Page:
Legislative Assembly for the ACT: 2001 Week 10 Hansard (30 August) . . Page.. 3772..
Consumer credit laws
MR RUGENDYKE: My question is to Mr Stefaniak as fair trading minister. At last month's Ministerial Council for Consumer Affairs meeting in Canberra, which you chaired, was the passage of New South Wales payday lending legislation outside the uniform consumer credit code raised, and was New South Wales threatened with expulsion from the ministerial council?
MR STEFANIAK: I would have to think about whether or not it was raised. I would have to see whether someone else has a memory of that. Whether it is outside the code, my understanding-and I could stand corrected on this-is that that was legislation which had a tick in the box from some agency involved in national fair trading. I will get back to you on that, Mr Rugendyke. I have a mind's eye view that there was something special in relation to that legislation and that it was approved somewhere in that process-certainly not at that meeting. Let me get back to you on that, Mr Rugendyke. What a shame I could not answer Mr Berry's tirade. I had great answers on that one for him.
MR RUGENDYKE: I think you will know the supplementary question, Minister. It is important to clear it up for the Labor Party. If the New South Wales precedent-and it was a precedent-did not result in expulsion from the council, how can the threat to expel the ACT be taken seriously?
MR STEFANIAK: Again, I need to check out the status of the New South Wales legislation. You need to get one thing in perspective here. We are a small jurisdiction. You need to look at some of the ramifications for consumers if we do not follow a major code.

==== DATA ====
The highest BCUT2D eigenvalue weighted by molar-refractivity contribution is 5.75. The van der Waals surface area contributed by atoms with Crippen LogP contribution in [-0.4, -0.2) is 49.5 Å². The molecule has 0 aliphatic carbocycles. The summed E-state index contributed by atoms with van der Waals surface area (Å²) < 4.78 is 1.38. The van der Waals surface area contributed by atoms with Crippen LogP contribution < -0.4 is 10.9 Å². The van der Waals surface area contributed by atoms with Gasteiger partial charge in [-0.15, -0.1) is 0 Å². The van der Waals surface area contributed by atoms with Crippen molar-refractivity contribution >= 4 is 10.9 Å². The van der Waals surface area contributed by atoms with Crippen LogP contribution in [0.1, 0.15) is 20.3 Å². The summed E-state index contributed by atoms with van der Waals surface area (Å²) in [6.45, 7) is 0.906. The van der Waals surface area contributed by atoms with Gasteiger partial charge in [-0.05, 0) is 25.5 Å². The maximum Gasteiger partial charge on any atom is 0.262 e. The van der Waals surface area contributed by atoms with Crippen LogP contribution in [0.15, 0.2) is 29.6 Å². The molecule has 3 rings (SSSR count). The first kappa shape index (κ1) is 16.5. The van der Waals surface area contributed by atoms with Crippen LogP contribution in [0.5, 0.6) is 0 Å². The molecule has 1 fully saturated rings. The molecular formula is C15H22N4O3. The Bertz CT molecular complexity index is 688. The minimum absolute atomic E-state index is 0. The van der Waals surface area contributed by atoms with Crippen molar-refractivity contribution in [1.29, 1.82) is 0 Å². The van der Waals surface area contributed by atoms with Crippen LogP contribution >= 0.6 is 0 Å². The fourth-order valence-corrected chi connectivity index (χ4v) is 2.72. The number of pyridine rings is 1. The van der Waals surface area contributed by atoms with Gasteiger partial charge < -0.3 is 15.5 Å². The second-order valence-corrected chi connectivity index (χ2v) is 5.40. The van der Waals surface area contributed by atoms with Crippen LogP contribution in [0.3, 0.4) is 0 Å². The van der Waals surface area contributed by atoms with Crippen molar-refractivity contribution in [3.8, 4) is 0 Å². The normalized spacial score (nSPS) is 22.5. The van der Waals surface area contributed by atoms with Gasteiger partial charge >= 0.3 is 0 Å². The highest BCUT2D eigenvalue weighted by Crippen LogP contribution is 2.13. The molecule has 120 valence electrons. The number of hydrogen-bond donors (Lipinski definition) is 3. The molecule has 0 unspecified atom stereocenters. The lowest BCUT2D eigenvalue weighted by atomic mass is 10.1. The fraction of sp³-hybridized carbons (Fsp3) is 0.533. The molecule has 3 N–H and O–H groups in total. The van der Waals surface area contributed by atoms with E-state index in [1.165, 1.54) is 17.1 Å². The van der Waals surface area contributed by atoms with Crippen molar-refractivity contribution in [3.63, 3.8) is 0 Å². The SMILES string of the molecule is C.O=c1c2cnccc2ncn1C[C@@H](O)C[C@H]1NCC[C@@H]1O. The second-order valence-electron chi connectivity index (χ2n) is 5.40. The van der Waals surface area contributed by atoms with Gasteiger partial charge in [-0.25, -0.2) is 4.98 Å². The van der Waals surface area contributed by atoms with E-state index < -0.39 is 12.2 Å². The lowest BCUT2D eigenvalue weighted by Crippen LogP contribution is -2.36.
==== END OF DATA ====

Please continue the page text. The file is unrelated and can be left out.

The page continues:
Let us say we went alone and passed legislation and for some reason we did not get expelled. What would happen in the interim? Because we are a small jurisdiction and because credit agencies would be able to hoist extra fees on our consumers, consumers would end up paying more than they pay at present and would pay under a national scheme.
I think what happened yesterday was eminently sensible to the majority of this Assembly. Let us be part of a national scheme and let us not do something that at the very best would pass on unreasonable costs to ACT consumers.
MR SPEAKER: I call Mr Osborne. You have the last question to be asked in this Assembly. Enjoy it.
MR OSBORNE: Mr Speaker, this is a special question. I thought that I would be fair and I approached the outgoing minister for health and offered to ask any question he wanted, although I have reserved the right to ask a supplementary. So here it is.
Mr Berry: On a point of order, Mr Speaker: this is not a question without notice.
MR OSBORNE: Yes it is. He had no notice of it, Mr Speaker.